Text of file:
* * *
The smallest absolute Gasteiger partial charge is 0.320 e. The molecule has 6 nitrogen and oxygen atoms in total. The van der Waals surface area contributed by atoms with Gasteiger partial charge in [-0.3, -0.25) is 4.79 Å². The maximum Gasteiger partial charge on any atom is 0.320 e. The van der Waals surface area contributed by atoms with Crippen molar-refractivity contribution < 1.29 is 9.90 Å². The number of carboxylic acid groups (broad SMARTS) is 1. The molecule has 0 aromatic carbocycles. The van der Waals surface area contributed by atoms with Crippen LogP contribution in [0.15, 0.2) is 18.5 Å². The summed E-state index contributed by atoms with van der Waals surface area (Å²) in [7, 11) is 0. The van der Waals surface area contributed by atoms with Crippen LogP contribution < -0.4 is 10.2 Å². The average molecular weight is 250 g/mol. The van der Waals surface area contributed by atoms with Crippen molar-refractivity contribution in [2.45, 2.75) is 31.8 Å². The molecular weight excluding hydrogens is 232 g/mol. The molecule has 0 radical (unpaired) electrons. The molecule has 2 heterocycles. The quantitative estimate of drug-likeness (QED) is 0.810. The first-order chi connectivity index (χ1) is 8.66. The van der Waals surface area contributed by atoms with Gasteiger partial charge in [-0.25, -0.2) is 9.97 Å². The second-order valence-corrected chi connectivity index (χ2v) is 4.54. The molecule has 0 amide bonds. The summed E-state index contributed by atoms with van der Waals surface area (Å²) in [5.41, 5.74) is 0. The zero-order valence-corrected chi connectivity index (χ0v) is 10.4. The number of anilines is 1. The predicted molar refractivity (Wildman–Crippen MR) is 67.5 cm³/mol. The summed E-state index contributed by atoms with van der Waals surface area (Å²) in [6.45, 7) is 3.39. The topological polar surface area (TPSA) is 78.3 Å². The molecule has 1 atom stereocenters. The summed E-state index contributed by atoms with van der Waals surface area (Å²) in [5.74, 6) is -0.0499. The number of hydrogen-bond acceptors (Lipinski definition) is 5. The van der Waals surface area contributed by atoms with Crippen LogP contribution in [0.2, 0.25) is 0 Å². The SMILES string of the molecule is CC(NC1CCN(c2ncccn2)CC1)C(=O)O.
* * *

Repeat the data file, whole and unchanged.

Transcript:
The smallest absolute Gasteiger partial charge is 0.320 e. The molecule has 6 nitrogen and oxygen atoms in total. The van der Waals surface area contributed by atoms with Gasteiger partial charge in [-0.3, -0.25) is 4.79 Å². The maximum Gasteiger partial charge on any atom is 0.320 e. The van der Waals surface area contributed by atoms with Crippen molar-refractivity contribution < 1.29 is 9.90 Å². The number of carboxylic acid groups (broad SMARTS) is 1. The molecule has 0 aromatic carbocycles. The van der Waals surface area contributed by atoms with Crippen LogP contribution in [0.15, 0.2) is 18.5 Å². The summed E-state index contributed by atoms with van der Waals surface area (Å²) in [7, 11) is 0. The van der Waals surface area contributed by atoms with Crippen LogP contribution < -0.4 is 10.2 Å². The average molecular weight is 250 g/mol. The van der Waals surface area contributed by atoms with Crippen molar-refractivity contribution in [2.45, 2.75) is 31.8 Å². The molecular weight excluding hydrogens is 232 g/mol. The molecule has 0 radical (unpaired) electrons. The molecule has 2 heterocycles. The quantitative estimate of drug-likeness (QED) is 0.810. The first-order chi connectivity index (χ1) is 8.66. The van der Waals surface area contributed by atoms with Gasteiger partial charge in [-0.25, -0.2) is 9.97 Å². The second-order valence-corrected chi connectivity index (χ2v) is 4.54. The molecule has 0 amide bonds. The summed E-state index contributed by atoms with van der Waals surface area (Å²) in [5.41, 5.74) is 0. The zero-order valence-corrected chi connectivity index (χ0v) is 10.4. The number of anilines is 1. The predicted molar refractivity (Wildman–Crippen MR) is 67.5 cm³/mol. The summed E-state index contributed by atoms with van der Waals surface area (Å²) in [6.45, 7) is 3.39. The topological polar surface area (TPSA) is 78.3 Å². The molecule has 1 atom stereocenters. The summed E-state index contributed by atoms with van der Waals surface area (Å²) in [5.74, 6) is -0.0499. The number of hydrogen-bond acceptors (Lipinski definition) is 5. The van der Waals surface area contributed by atoms with Crippen LogP contribution in [0.2, 0.25) is 0 Å². The SMILES string of the molecule is CC(NC1CCN(c2ncccn2)CC1)C(=O)O.